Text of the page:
Could a Link Exist Between Super Moons and Erupting Volcanoes?

steve omeara lava horizon photo

Photo credit: Steve O'Meara
This guest post was written by Donna O'Meara, an award-winning writer and photographer living in Hawaii, who has photos currently on view in "Extreme Exposure" at The Annenberg Space for Photography.

On Saturday March 19, 2011, astronomer Stephen James O'Meara watched the rare Super Moon closely. Scientifically termed a lunar perigee-syzygy; a new or full Moon (syzygy) that coincides with the Moon at its closest approach to Earth (perigee) in 18 years.O'Meara, didn't set out in life to find a connection between the Moon and volcanic eruptions, but destiny set him on a path to do just that. Since 1610, when the great scientist Galileo was attacked and condemned for presenting a new theory of the Universe, based on his scholarly telescope observations—that the Earth and planets revolved around the Sun and not the other way around—new scientific ideas have been difficult, if not impossible, to prove to the prevailing scientific community.

steve omeara photo

Photo credit: Steve O'Meara

O'Meara has been a rogue scientist his entire life. "As a teen I piloted my Dad's lobster boat in Boston under a bridge, and success was highly dependent on the height of the tides whether I'd make it or not. I was acutely aware of the tides at all times, their height and unimaginable strength; a wrong decision meant disaster. I was very, very aware of the Moon's gravitational affect on Earth tides at a very early age." said O'Meara.

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Steve recalled a twist of fate in 1970, "There was a huge line of about 100 people waiting to get a glimpse through the Harvard College 9-inch refractor. Twenty minutes passed with nothing happening, and people began to get irritated and leave. I stayed, and, in time, was standing inside the dome of the Harvard 9-inch f/12 Clark refractor, waiting patiently. I saw the Harvard astronomer, sweating to find something in the scope overhead. One glance upward, and I knew that he was struggling to find the Andromeda Galaxy. I asked the man (Larry Liebowitz),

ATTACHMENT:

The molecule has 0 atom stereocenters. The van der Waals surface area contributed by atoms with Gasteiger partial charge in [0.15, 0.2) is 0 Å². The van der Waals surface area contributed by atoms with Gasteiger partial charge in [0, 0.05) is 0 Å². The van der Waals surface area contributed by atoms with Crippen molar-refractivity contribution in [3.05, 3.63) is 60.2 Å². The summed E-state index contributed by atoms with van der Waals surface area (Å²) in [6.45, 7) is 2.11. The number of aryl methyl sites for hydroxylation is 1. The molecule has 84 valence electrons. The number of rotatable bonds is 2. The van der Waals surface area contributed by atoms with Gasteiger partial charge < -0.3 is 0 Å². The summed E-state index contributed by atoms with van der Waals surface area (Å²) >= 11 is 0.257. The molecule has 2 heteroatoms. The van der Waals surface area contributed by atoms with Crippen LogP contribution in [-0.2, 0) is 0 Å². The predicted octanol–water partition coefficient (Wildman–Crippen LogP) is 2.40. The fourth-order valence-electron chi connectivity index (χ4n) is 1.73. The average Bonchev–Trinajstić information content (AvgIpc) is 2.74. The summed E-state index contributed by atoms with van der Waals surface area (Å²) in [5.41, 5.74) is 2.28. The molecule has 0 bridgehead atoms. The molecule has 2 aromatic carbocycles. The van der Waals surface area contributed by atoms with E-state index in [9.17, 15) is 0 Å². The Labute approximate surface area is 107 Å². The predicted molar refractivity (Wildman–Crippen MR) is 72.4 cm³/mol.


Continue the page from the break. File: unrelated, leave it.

"Are you looking for Andromeda?

"Yes," Liebowitz replied.

"Let me try, I can get it for you in a minute."

"No! this is a complicated and age-old instrument."

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"I asked him to please let me try," He got up from the floor where he was straining his neck and said, 'Really?,' He handed the telescope over to me and I found the galaxy immediately. Larry then asked me to call everyone back and added, "But stick around. I want you to show me what you know." I helped him find many other distant celestial objects for the public. Larry was an astronomy graduate student and like most graduate students he didn't really know the sky except for in books. I stayed until sunrise showing him all the objects I knew how to find. He asked me to meet him at the Observatory at 8:00 a.m. when the business office opened. That morning I was presented with a key to the famous Harvard College Observatory. I could use the telescope at any time I wanted on my own. In return I had to work every open house for them. I was 14 years old, and I agreed.

steve omeara moon photo

Photo credit: Steve O'Meara

Since then O'Meara used the Harvard telescope for decades making important contributions to astronomical science. He took on projects for Harvard astronomers like the one for Dr. Fred Franklin, which led to Steve's brilliant pre-Voyager discovery of the dark and mysterious radial spokes in Saturn's rings (1974-1979). At age 27, Steve went on to be the first astronomer to accurately determine the visual rotation period for the planet Uranus (1984). In 1985, Steve defied every written word about the limits of the human vision and became the first person on Earth first to visually recover Halley's comet on its 76-year return, using a 24-inch telescope and bottled oxygen at Mauna Kea, Hawaii.